The present state of our fashionable drawing-rooms is well calculated to promote the prosperity of the theatres. M. M. Lemontey, Lourdouen, Auger, and the rest of the censors, prohibit at the Theatre Français all comic scenes descriptive of contemporary manners. The amiable Duchess de Berry patronises the Theatre du Gymnase, to which she gave her name, without asking permission of the late king, who took offence at this want of respect. The censors, who are doubtless well bribed by the managers of the Theatre de Madame, dare not venture to be too rigidly severe with the little pieces produced for the entertainment of Her Royal Highness. M. Scribe imports from Italy, Spain, and Germany, every dramatic piece possessing the recommendation of originality. He condenses them into one act, and has the happy tact of rendering them all successful. M. Scribe derives 48,000 francs a year from his dramatic productions.

This fact, and the 550,000 francs which four Paris booksellers have agreed to pay Viscount Chateaubriand for the complete collection of his works, have given a degree of importance to literature in the eyes of some of our wealthy commercial men, who hitherto could never understand why people should write, except with the view of gaining money. The writings of M. de Chateaubriand are too strongly tinged with hypocrisy to be much read at the present day. The astonishing discovery that liberal opinions exist even in the Russian army, has caused a terrible contre-coup in the Faubourg St. Germain. The empty and bombastic arguments which characterize the political writings of M. de Chateaubriand, will appear ridiculous a year hence, even in our aristocratic saloons. Now it will require at least two years to enable the booksellers to print and circulate twenty-six octavo volumes; for such is the bulk of the collected works of the author of René and Atala. These two little romances will, after all, continue to be his masterpieces, together with their pendant, "La rencontre à Grenade."

On the 2d of February, I was present at the first representation of "Les Manteaux,” a vaudeville in two acts, which was brought out at the Theatre de Madame. We have an actor here, named Legrand, who is a clever representative of that kind of character in which your late comic performer Knight used to excel. Legrand's fort, however, consists in the delineation of vulgar awkwardness, combined with affected elegante. In the piece to which I have just alluded, he personates a tailor in the capital of some petty German prince. A stranger, who accosts him in the street, supplies him with a quantity of cloth, out of which he directs him to make twelve cloaks. You shall be well paid," says the stranger; "but until the job is completed you must not quit your workshop." The tailor, in the true spirit of his trade,

makes thirteen cloaks, instead of twelve, out of the cloth with which he has been furnished. He appropriates this thirteenth cloak to himself, and puts it on to pay a visit to his mistress; having in his pocket twelve gold Fredericks which he has received from the stranger.

Thus far all goes well with the tailor, but it is not long ere this thirteenth cloak brings poor Bloum into a serious scrape. Three noblemen attached to the court of the German Prince have laid a plot for seizing the prime minister, whom they intend to bury in a cave, or cast into a river. The noblemen have induced twelve persons to join them in their conspiracy, and on the eve of the execution of the plot, they present a cloak to each of the men. The twelve conspirators are all strangers to one another; all that each of them knows is, that he is to be assisted in the plan of seizing the prime minister, by eleven men, wearing cloaks similar to his own.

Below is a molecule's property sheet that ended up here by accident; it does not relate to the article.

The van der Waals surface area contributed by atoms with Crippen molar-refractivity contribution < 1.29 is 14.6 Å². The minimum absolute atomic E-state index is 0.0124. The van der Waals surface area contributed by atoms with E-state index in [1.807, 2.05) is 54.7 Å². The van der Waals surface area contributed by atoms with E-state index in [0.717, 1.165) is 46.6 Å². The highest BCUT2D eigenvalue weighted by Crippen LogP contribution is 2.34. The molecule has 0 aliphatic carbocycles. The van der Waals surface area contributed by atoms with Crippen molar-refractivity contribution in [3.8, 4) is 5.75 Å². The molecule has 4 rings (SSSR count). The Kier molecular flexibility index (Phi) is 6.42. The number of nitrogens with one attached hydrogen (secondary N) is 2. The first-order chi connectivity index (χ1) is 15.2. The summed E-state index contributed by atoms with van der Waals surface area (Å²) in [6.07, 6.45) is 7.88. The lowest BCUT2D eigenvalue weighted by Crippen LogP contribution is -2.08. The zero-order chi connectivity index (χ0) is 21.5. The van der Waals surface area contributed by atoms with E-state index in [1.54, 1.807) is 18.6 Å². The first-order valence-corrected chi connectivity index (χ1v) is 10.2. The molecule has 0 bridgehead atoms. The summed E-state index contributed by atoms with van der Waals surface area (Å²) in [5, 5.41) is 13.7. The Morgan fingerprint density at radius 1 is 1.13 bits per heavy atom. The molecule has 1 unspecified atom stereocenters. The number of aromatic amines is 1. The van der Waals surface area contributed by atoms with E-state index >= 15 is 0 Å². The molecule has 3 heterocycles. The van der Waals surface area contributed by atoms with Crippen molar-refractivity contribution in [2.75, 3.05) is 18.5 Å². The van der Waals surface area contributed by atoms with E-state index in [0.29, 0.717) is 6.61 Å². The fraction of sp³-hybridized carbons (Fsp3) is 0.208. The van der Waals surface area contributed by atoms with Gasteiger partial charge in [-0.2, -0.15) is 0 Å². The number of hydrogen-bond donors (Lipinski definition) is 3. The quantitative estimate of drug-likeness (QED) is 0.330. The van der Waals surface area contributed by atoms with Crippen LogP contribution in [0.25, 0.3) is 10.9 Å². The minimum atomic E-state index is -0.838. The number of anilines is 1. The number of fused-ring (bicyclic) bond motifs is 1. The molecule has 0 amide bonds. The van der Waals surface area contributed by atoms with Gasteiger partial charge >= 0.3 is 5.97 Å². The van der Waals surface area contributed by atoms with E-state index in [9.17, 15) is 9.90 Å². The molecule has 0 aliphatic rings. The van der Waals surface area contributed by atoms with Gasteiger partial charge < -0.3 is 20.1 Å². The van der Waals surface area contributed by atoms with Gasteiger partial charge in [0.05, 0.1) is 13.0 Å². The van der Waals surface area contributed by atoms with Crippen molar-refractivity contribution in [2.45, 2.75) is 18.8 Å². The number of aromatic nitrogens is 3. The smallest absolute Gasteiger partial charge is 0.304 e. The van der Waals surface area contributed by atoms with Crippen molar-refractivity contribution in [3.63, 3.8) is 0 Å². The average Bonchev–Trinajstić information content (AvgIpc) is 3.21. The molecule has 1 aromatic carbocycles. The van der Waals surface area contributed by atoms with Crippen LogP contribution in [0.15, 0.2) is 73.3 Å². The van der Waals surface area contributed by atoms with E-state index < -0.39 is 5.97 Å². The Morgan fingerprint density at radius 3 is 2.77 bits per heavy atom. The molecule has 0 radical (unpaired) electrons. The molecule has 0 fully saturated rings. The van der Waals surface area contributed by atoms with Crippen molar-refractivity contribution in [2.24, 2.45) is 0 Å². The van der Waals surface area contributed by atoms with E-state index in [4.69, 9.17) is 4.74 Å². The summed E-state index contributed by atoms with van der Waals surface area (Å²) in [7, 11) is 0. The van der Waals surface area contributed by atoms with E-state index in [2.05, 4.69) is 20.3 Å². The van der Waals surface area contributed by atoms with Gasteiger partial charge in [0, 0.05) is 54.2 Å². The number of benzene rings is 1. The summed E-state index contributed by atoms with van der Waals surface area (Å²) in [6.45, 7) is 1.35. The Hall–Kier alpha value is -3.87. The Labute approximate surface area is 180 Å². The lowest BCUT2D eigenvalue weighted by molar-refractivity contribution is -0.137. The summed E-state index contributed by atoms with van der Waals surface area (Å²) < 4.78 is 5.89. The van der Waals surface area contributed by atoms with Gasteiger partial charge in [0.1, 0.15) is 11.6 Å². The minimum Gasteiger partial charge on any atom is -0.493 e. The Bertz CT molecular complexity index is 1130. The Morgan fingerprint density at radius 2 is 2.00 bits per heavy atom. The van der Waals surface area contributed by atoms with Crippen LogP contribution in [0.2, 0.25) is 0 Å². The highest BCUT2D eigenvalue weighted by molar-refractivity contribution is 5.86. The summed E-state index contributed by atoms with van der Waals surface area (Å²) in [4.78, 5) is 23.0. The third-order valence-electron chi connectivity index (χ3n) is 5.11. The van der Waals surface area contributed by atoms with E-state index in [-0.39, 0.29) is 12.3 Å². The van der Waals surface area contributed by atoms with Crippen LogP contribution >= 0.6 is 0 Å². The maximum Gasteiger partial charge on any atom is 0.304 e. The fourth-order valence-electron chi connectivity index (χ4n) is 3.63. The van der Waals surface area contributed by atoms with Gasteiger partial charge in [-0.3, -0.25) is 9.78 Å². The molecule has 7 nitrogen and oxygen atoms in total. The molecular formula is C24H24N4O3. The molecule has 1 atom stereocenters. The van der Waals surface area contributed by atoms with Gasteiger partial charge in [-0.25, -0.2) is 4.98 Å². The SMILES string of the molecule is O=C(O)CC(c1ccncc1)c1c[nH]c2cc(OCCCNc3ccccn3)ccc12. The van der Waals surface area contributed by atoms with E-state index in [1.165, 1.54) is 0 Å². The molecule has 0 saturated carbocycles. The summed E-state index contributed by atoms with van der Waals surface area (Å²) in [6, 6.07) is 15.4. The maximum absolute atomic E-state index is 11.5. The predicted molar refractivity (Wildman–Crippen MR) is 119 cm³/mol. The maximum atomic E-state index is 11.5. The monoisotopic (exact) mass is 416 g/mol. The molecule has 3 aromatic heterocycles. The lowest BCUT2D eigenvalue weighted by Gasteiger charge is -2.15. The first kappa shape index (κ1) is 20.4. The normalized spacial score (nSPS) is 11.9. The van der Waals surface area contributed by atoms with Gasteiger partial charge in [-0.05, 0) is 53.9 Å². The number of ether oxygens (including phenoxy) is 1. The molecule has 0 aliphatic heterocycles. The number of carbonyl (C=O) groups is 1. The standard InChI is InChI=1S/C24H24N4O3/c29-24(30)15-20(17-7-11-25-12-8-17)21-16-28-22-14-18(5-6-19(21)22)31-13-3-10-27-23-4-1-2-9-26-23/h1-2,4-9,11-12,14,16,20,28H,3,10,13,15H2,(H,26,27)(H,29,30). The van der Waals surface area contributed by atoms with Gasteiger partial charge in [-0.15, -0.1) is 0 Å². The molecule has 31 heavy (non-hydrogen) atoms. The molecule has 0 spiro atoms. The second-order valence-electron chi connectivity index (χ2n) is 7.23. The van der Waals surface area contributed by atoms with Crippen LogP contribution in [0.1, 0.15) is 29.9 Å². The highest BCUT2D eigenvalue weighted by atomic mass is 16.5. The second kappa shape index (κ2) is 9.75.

Bloum, who sallies forth in the evening, wrapt in his cloak, is met by a stranger, who presents him with 800 florins, and invites him to accompany him. The stranger conducts him to a meeting of the conspirators. One of them is the guardian of a young girl, whom he is anxious to save from the dangers in which he is himself likely to be involved. He places the girl under the care of Bloum, who conveys her to his house for security. Bloum's mistress, whom he has promised to marry that very morning with the 800 florins, now enters, and an amusing scene of jealousy ensues. A soldier, one of Bloum's friends, next arrives, and recognizes, as his intended bride, the girl who has been placed under Bloum's care. The soldier challenges the tailor, whose embarrassment is most whimsically pourtrayed by Legrand. Bloum, in the expectation of going to church to get married, had taken the liberty of wearing a new coat, which he ought to have carried home to the prime minister. A servant comes to fetch the coat, and Bloum hastily sends it home, forgetting that he has slipped into the pocket a paper containing instructions respecting the execution of the plot, which had been given him at the meeting of conspirators, but which he has not yet had time to read.

Meanwhile the whole conspiracy is discovered, and Bloum's friend, the soldier, charitably comes to inform him, that every man who has been seen wearing a cloak like his, is to be hanged. Poor Bloum is reduced to despair. This distress is, however, speedily relieved by the entrance of a messenger, who comes to inform him that he has been the means of disclosing the plot, and saving the life of the prime minister, and that the Grand Duke has raised him to the important post of Court Tailor.

This piece, which is no doubt borrowed from the German, would, I think, with some alterations, answer very well in an English dress.

La jeune fille, ou la premiere entrevue, is the title of another piece, which has been successfully produced at the Theatre de Madame; but I have not space to describe it. It is a pretty little pendant to Le plus beau jour de la Vie. Nothing can better represent your present mode of contracting marriages.I have the honour to be, &c.